The life of a Russian physician and poet who, although married to another, falls in love with a political activist's wife and experiences hardship during the First World War and then the October Revolution.
Circa 1920, during the Indian British rule, Dr. Aziz H. Ahmed was born and brought up in India. He is proficient in English, and wears Western style clothing. He meets an old lady, Mrs. Moore, at a mosque, who asks him to accompany her and her companion, Adela Quested, for sight-seeing around some caves. Thereafter the organized life of Aziz is turned upside down when Adela accuses him of molesting her in a cave. Aziz is arrested and brought before the courts, where he learns that the entire British administration is against him, and would like to see him found guilty and punished severely, to teach all native Indians what it means to molest a British citizen. Aziz is all set to witness the "fairness" of the British system, whose unofficial motto is "guilty until proved innocent." Written by
The first David Lean film not made in an ultra widescreen process since Summertime (1955), and only the second one to premiere in the age of multiplex cinemas (Ryan's Daughter (1970) was the first). The Bridge on the River Kwai (1957) was made in Cinemascope, Lawrence of Arabia (1962) in Super Panavision 70, and Doctor Zhivago (1965) in Panavision. Both "Lawrence" and "Zhivago" were shown in 70mm at their world premieres, and all three films had aspect ratios wider than that of "A Passage to India". See more »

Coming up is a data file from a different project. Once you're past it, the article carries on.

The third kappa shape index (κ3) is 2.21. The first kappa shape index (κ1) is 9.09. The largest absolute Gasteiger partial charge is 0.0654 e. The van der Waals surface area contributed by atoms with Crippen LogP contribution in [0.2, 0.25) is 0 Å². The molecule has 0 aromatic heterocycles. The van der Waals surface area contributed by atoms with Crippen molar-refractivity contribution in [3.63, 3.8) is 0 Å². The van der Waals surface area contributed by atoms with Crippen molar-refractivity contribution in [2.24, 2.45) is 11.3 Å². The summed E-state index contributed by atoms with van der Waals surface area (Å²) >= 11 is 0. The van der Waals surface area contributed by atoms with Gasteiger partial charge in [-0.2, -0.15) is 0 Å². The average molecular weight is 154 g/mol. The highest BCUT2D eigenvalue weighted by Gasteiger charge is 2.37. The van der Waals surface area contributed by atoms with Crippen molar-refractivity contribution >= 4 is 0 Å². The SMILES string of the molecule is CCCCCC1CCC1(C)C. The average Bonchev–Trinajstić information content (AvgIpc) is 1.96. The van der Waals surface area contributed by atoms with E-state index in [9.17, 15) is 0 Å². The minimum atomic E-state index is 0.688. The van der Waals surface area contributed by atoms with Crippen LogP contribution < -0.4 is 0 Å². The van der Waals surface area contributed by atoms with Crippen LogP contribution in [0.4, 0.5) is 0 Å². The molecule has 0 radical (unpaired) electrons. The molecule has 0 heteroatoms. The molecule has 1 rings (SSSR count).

When Adela climbs up the hill and goes into the cave, she is wearing white shoes. When she runs down the hill, she is wearing black shoes. See more »
[in a club meeting]
There is a certain member here present who is known to be in contact with the defense. One can't run with the hare and hunt with the hounds - at least not in this country!
I'd like to say something.
I believe Dr. Aziz is innocent. I will await the verdict of the jury. If he is found guilty, I will resign my post and leave India. I resign from the Club now!
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I have had this film in my collection for a number of years and sat down last night to watch it for the first time - I should have left it on the shelf!! The plot was obvious, the themes of British Colonial buffoonery and repression were overdone and unrealistic. The performance of Dr Azziz which switched from his hand wringing subservience to proud but embittered nationalist was just totally unrealistic. But the worst was the totally miscast performance of Alec Guinness as a Indian professor - it was comical in the worst possible way, he would have been more at home in a Benny Hill episode! Any Indian person watching this film must feel insulted at this completely inept portrayal and is easily his worst performance. However, the casting manager must take the blame when there are so many good Indian actors hopelessly underutilized in the film. I have read many of the other reviews and have to agree that this is not one of David Leans best and the Academy must have either been drunk or high when they made their Oscar nominations. If you like well shot scenery, this is for you, otherwise avoid.
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